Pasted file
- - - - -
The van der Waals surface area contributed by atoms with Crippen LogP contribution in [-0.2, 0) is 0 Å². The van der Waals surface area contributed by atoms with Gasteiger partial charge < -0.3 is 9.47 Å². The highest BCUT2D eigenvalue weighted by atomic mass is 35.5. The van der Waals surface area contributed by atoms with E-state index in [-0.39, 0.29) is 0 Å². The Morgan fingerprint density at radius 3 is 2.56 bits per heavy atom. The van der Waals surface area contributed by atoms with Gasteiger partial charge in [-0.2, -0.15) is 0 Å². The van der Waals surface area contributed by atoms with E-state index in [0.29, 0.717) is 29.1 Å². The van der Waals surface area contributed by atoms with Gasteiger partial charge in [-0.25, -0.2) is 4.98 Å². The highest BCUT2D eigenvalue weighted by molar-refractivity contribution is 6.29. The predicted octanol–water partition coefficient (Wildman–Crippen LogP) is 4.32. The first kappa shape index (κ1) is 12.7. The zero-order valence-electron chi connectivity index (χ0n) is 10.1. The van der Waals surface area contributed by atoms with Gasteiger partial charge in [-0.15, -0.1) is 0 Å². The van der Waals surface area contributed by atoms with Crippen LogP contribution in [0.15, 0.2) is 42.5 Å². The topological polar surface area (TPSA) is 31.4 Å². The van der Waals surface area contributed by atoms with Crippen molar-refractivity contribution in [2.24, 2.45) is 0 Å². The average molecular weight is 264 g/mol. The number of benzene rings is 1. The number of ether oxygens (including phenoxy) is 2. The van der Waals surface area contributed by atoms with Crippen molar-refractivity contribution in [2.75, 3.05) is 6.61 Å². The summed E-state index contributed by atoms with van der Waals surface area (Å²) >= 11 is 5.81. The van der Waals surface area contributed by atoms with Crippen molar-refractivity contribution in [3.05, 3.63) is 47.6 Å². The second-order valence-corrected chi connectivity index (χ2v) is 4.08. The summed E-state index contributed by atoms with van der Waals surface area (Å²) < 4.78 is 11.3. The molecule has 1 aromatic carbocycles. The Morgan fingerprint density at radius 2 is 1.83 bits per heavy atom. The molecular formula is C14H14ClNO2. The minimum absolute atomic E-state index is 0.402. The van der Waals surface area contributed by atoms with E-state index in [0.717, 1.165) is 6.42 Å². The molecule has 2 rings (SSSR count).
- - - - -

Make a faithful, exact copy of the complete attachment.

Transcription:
The van der Waals surface area contributed by atoms with Crippen LogP contribution in [-0.2, 0) is 0 Å². The van der Waals surface area contributed by atoms with Gasteiger partial charge < -0.3 is 9.47 Å². The highest BCUT2D eigenvalue weighted by atomic mass is 35.5. The van der Waals surface area contributed by atoms with E-state index in [-0.39, 0.29) is 0 Å². The Morgan fingerprint density at radius 3 is 2.56 bits per heavy atom. The van der Waals surface area contributed by atoms with Gasteiger partial charge in [-0.2, -0.15) is 0 Å². The van der Waals surface area contributed by atoms with E-state index in [0.29, 0.717) is 29.1 Å². The van der Waals surface area contributed by atoms with Gasteiger partial charge in [-0.25, -0.2) is 4.98 Å². The highest BCUT2D eigenvalue weighted by molar-refractivity contribution is 6.29. The predicted octanol–water partition coefficient (Wildman–Crippen LogP) is 4.32. The first kappa shape index (κ1) is 12.7. The zero-order valence-electron chi connectivity index (χ0n) is 10.1. The van der Waals surface area contributed by atoms with Gasteiger partial charge in [-0.15, -0.1) is 0 Å². The van der Waals surface area contributed by atoms with Crippen LogP contribution in [0.15, 0.2) is 42.5 Å². The topological polar surface area (TPSA) is 31.4 Å². The van der Waals surface area contributed by atoms with Crippen molar-refractivity contribution in [2.24, 2.45) is 0 Å². The average molecular weight is 264 g/mol. The number of benzene rings is 1. The number of ether oxygens (including phenoxy) is 2. The van der Waals surface area contributed by atoms with Crippen molar-refractivity contribution in [2.75, 3.05) is 6.61 Å². The summed E-state index contributed by atoms with van der Waals surface area (Å²) >= 11 is 5.81. The van der Waals surface area contributed by atoms with Crippen molar-refractivity contribution in [3.05, 3.63) is 47.6 Å². The second-order valence-corrected chi connectivity index (χ2v) is 4.08. The summed E-state index contributed by atoms with van der Waals surface area (Å²) < 4.78 is 11.3. The molecule has 1 aromatic carbocycles. The Morgan fingerprint density at radius 2 is 1.83 bits per heavy atom. The molecular formula is C14H14ClNO2. The minimum absolute atomic E-state index is 0.402. The van der Waals surface area contributed by atoms with E-state index in [0.717, 1.165) is 6.42 Å². The molecule has 2 rings (SSSR count).